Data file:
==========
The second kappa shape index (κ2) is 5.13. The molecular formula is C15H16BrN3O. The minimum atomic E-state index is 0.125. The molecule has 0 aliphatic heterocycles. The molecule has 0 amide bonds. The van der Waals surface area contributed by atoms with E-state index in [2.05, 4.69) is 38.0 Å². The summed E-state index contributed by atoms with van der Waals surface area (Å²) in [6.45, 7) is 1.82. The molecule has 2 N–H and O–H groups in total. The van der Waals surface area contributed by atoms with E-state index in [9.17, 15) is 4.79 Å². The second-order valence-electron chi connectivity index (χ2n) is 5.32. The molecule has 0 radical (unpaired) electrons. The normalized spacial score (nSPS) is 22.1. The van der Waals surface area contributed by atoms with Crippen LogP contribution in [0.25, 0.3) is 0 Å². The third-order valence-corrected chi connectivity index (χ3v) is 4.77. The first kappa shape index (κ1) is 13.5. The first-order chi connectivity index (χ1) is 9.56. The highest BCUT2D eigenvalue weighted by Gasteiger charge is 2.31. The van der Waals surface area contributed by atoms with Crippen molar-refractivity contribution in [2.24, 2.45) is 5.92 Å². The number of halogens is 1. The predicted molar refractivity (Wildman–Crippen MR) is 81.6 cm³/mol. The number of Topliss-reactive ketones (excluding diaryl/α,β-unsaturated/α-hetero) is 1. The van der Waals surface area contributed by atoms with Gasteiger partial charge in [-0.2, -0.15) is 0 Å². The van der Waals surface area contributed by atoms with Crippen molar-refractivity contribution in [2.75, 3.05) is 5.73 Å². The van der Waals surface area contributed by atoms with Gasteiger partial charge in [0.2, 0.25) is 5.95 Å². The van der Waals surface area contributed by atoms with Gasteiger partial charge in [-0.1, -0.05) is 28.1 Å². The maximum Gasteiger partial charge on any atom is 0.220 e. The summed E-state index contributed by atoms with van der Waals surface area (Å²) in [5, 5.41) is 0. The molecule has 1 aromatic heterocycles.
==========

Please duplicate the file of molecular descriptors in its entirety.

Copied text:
The second kappa shape index (κ2) is 5.13. The molecular formula is C15H16BrN3O. The minimum atomic E-state index is 0.125. The molecule has 0 aliphatic heterocycles. The molecule has 0 amide bonds. The van der Waals surface area contributed by atoms with E-state index in [2.05, 4.69) is 38.0 Å². The summed E-state index contributed by atoms with van der Waals surface area (Å²) in [6.45, 7) is 1.82. The molecule has 2 N–H and O–H groups in total. The van der Waals surface area contributed by atoms with E-state index in [9.17, 15) is 4.79 Å². The second-order valence-electron chi connectivity index (χ2n) is 5.32. The molecule has 0 radical (unpaired) electrons. The normalized spacial score (nSPS) is 22.1. The van der Waals surface area contributed by atoms with Crippen LogP contribution in [0.25, 0.3) is 0 Å². The third-order valence-corrected chi connectivity index (χ3v) is 4.77. The first kappa shape index (κ1) is 13.5. The first-order chi connectivity index (χ1) is 9.56. The highest BCUT2D eigenvalue weighted by Gasteiger charge is 2.31. The van der Waals surface area contributed by atoms with Crippen molar-refractivity contribution in [2.24, 2.45) is 5.92 Å². The number of halogens is 1. The predicted molar refractivity (Wildman–Crippen MR) is 81.6 cm³/mol. The number of Topliss-reactive ketones (excluding diaryl/α,β-unsaturated/α-hetero) is 1. The van der Waals surface area contributed by atoms with Gasteiger partial charge in [-0.2, -0.15) is 0 Å². The van der Waals surface area contributed by atoms with Crippen molar-refractivity contribution in [2.75, 3.05) is 5.73 Å². The van der Waals surface area contributed by atoms with Gasteiger partial charge in [0.2, 0.25) is 5.95 Å². The van der Waals surface area contributed by atoms with Gasteiger partial charge in [-0.1, -0.05) is 28.1 Å². The maximum Gasteiger partial charge on any atom is 0.220 e. The summed E-state index contributed by atoms with van der Waals surface area (Å²) in [5, 5.41) is 0. The molecule has 1 aromatic heterocycles.